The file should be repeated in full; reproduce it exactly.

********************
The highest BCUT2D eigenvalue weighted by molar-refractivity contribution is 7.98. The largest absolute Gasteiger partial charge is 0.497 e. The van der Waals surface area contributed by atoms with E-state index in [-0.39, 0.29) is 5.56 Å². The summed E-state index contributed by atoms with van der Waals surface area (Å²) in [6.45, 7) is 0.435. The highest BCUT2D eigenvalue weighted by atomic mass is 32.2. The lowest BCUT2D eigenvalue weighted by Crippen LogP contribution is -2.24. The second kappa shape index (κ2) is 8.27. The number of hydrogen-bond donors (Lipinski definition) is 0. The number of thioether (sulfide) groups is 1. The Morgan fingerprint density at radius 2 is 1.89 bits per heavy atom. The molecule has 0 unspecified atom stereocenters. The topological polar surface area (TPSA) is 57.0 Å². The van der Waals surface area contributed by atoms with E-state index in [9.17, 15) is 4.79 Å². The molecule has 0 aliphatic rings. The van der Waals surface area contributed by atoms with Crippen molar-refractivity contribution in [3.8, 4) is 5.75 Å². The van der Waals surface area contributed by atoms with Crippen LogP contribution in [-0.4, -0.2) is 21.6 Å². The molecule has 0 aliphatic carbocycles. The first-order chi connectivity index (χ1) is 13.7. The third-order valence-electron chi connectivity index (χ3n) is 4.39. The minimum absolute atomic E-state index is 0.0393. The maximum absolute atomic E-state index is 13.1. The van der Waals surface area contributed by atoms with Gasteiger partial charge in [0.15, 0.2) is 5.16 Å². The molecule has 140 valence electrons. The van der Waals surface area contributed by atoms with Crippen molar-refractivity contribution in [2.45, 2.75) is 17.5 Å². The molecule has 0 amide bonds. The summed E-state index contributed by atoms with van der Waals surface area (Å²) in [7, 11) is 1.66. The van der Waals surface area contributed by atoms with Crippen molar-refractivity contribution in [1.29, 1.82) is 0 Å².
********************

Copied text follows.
The highest BCUT2D eigenvalue weighted by molar-refractivity contribution is 7.98. The largest absolute Gasteiger partial charge is 0.497 e. The van der Waals surface area contributed by atoms with E-state index in [-0.39, 0.29) is 5.56 Å². The summed E-state index contributed by atoms with van der Waals surface area (Å²) in [6.45, 7) is 0.435. The highest BCUT2D eigenvalue weighted by atomic mass is 32.2. The lowest BCUT2D eigenvalue weighted by Crippen LogP contribution is -2.24. The second kappa shape index (κ2) is 8.27. The number of hydrogen-bond donors (Lipinski definition) is 0. The number of thioether (sulfide) groups is 1. The Morgan fingerprint density at radius 2 is 1.89 bits per heavy atom. The molecule has 0 unspecified atom stereocenters. The topological polar surface area (TPSA) is 57.0 Å². The van der Waals surface area contributed by atoms with E-state index in [9.17, 15) is 4.79 Å². The molecule has 0 aliphatic rings. The van der Waals surface area contributed by atoms with Crippen molar-refractivity contribution in [3.8, 4) is 5.75 Å². The van der Waals surface area contributed by atoms with Crippen LogP contribution in [-0.4, -0.2) is 21.6 Å². The molecule has 0 aliphatic carbocycles. The first-order chi connectivity index (χ1) is 13.7. The third-order valence-electron chi connectivity index (χ3n) is 4.39. The minimum absolute atomic E-state index is 0.0393. The maximum absolute atomic E-state index is 13.1. The van der Waals surface area contributed by atoms with Gasteiger partial charge in [0.15, 0.2) is 5.16 Å². The molecule has 140 valence electrons. The van der Waals surface area contributed by atoms with Crippen molar-refractivity contribution in [2.45, 2.75) is 17.5 Å². The molecule has 0 amide bonds. The summed E-state index contributed by atoms with van der Waals surface area (Å²) in [7, 11) is 1.66. The van der Waals surface area contributed by atoms with Crippen molar-refractivity contribution in [1.29, 1.82) is 0 Å².